It is true that there is abundant knowledge on the management of the disease in populations of African origin, but it cannot be automatically assumed that this model of care is optimal for Indian subjects. As we learn more about sickle cell disease in India, we realize that there are many differences from the disease in peoples of African origin. Some of these differences may derive from the frequently associated alpha thalassaemia and high levels of foetal haemoglobin, both of which inhibit sickling and may contribute to the persistence of splenomegaly and probably splenic function. If true, this could change the natural history of splenic-related pathologies such as pneumococcal septicaemia and ASS. The latter occurs in Indian patients but we do not know its frequency or natural history. Regarding pneumococcal sepsis, there is no evidence from the literature or from personal contacts with paediatricians that this occurs, and although it is feasible that it has escaped diagnosis because of death before clinical presentation or a failure of culture, it seems that the implementation of expensive and difficult pneumococcal prophylaxis in Indian patients should rest on better evidence. These questions could be resolved by close follow up of cohorts diagnosed at birth, and it is important that appropriate protocols are in place to collect these data.

Sickle cell disease is readily preventable if one parent has a normal AA haemoglobin genotype. Following the success of voluntary premarital screening in Bahrain [12], screening has been mandatory in the Kingdoms of Bahrain and Saudi Arabia [13] since 2004 and has reduced the births affected by sickle cell disease. In Jamaica, early experience in senior school students suggests that knowledge of the genotype may not influence the choice of partner [14] largely because of reluctance of the male to be tested. In Indian tribals, there was some success in acceptance of genetic counselling [15] and work is needed to determine whether this information can successfully prevent births with sickle cell disease.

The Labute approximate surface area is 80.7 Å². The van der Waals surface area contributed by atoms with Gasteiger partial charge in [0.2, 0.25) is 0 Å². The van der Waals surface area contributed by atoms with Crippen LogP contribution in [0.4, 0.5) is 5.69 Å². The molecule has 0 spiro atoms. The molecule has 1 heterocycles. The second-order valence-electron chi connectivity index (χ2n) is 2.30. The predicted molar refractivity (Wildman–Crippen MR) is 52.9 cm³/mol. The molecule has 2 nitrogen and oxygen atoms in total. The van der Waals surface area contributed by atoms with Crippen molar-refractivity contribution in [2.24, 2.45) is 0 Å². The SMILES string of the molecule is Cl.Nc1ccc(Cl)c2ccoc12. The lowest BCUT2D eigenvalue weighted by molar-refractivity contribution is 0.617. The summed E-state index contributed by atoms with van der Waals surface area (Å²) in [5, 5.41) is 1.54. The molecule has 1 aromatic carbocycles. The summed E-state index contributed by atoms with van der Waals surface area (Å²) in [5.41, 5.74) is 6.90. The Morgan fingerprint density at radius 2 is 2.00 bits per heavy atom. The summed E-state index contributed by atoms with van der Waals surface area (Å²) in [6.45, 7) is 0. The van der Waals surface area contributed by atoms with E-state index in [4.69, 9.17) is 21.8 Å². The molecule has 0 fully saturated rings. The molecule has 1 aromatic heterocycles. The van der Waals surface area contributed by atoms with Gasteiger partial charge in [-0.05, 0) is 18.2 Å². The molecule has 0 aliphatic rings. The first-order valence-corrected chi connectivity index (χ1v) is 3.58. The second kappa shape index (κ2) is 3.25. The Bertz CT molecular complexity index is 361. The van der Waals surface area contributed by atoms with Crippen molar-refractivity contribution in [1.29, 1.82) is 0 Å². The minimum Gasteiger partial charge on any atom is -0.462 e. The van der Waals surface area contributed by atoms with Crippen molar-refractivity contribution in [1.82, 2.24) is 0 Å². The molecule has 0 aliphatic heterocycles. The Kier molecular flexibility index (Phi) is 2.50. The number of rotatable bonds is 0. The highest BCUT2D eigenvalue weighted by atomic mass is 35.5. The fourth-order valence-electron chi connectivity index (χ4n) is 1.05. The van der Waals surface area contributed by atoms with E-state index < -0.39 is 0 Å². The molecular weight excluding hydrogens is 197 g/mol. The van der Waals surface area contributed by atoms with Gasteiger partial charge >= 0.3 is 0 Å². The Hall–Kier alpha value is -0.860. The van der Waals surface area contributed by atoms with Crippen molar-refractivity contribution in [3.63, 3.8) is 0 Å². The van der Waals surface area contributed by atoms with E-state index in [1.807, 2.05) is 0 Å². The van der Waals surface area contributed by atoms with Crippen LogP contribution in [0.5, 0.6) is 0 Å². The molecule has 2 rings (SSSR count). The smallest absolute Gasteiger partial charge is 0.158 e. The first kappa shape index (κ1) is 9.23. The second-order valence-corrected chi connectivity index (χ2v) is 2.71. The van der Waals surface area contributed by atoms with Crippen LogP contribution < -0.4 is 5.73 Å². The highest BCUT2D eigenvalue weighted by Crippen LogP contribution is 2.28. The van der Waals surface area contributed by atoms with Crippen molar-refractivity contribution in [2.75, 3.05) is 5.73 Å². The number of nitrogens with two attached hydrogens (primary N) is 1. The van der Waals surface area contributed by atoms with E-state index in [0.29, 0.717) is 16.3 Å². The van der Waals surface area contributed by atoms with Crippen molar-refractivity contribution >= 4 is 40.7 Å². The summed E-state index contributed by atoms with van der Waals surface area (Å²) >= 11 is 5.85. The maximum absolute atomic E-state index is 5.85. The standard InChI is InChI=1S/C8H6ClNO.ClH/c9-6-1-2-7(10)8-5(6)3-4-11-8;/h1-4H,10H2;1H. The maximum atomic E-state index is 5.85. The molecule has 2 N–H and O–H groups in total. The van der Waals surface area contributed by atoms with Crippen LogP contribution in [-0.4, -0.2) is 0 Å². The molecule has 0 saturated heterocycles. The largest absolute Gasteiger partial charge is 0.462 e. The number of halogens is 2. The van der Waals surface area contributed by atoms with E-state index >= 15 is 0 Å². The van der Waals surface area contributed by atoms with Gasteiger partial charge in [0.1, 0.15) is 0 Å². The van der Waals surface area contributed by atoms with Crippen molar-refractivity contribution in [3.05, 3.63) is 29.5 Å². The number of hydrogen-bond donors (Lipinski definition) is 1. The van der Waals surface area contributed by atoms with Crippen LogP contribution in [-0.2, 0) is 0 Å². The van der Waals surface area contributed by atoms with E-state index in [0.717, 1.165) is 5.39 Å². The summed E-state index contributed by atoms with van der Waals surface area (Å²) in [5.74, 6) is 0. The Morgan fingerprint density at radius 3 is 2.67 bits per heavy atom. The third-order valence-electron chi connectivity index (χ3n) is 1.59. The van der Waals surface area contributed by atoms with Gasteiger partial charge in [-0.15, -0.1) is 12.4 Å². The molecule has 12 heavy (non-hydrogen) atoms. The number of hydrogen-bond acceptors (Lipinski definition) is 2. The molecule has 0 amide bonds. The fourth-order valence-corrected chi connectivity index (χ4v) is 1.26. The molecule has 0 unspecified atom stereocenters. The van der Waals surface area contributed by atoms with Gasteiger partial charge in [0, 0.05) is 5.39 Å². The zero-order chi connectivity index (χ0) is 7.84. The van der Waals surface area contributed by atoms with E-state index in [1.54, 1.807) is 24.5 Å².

There is no shortage of research opportunities in India. It is important to examine the role of alpha thalassaemia and of high levels of HbF in modifying the clinical features of the disease. Documenting the clinical course in cohorts of SS disease followed from birth will provide the data needed for locally appropriate models of care. At the population level, genetic counselling should be integrated into the health services and to determine any effect on the prevalence of affected births. Indian healthcare personnel have huge experience in managing the disease; however, unless this experience is published and available to others, it will be lost. There is a need to find the methods to provide time and resources for experienced doctors, nurses, medical technologists and paramedical personnel to share their experiences with colleagues.

With the goodwill and resources available to State sickle cell control programmes, the careful design of research protocols, their implementation which must include statistical and other technical resources and time for research or possible specific research posts may begin to address this problem.